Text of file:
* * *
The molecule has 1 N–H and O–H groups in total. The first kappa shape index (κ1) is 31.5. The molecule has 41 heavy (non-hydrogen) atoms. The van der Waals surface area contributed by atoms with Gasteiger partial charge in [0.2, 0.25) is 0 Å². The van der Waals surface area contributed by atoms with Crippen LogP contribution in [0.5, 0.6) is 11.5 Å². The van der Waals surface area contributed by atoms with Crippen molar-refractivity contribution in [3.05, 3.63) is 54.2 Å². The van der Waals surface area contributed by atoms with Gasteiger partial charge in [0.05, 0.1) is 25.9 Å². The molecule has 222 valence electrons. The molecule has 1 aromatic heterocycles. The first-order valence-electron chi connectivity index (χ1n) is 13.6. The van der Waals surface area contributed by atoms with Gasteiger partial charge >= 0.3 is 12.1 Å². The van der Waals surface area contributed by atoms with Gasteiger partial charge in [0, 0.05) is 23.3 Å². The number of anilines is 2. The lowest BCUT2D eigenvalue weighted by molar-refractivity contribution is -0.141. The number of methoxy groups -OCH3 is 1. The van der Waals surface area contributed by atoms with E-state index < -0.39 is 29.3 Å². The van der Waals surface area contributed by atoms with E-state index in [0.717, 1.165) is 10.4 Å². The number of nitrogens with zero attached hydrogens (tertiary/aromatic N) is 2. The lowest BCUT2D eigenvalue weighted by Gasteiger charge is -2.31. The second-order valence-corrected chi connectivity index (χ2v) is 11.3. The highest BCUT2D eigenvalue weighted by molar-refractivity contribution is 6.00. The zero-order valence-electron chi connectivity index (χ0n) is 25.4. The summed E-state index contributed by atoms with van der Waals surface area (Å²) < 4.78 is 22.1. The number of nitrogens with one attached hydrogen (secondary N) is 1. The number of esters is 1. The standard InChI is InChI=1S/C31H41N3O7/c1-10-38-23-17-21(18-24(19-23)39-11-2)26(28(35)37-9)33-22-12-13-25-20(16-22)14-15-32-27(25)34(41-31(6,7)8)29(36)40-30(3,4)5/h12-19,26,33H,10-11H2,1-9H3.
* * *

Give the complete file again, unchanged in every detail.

The molecule has 1 N–H and O–H groups in total. The first kappa shape index (κ1) is 31.5. The molecule has 41 heavy (non-hydrogen) atoms. The van der Waals surface area contributed by atoms with Gasteiger partial charge in [0.2, 0.25) is 0 Å². The van der Waals surface area contributed by atoms with Crippen LogP contribution in [0.5, 0.6) is 11.5 Å². The van der Waals surface area contributed by atoms with Crippen molar-refractivity contribution in [3.05, 3.63) is 54.2 Å². The van der Waals surface area contributed by atoms with Gasteiger partial charge in [0.05, 0.1) is 25.9 Å². The molecule has 222 valence electrons. The molecule has 1 aromatic heterocycles. The first-order valence-electron chi connectivity index (χ1n) is 13.6. The van der Waals surface area contributed by atoms with Gasteiger partial charge >= 0.3 is 12.1 Å². The van der Waals surface area contributed by atoms with Gasteiger partial charge in [0, 0.05) is 23.3 Å². The number of anilines is 2. The lowest BCUT2D eigenvalue weighted by molar-refractivity contribution is -0.141. The number of methoxy groups -OCH3 is 1. The van der Waals surface area contributed by atoms with E-state index < -0.39 is 29.3 Å². The van der Waals surface area contributed by atoms with E-state index in [0.717, 1.165) is 10.4 Å². The number of nitrogens with zero attached hydrogens (tertiary/aromatic N) is 2. The lowest BCUT2D eigenvalue weighted by Gasteiger charge is -2.31. The second-order valence-corrected chi connectivity index (χ2v) is 11.3. The highest BCUT2D eigenvalue weighted by molar-refractivity contribution is 6.00. The zero-order valence-electron chi connectivity index (χ0n) is 25.4. The summed E-state index contributed by atoms with van der Waals surface area (Å²) < 4.78 is 22.1. The number of nitrogens with one attached hydrogen (secondary N) is 1. The number of esters is 1. The standard InChI is InChI=1S/C31H41N3O7/c1-10-38-23-17-21(18-24(19-23)39-11-2)26(28(35)37-9)33-22-12-13-25-20(16-22)14-15-32-27(25)34(41-31(6,7)8)29(36)40-30(3,4)5/h12-19,26,33H,10-11H2,1-9H3.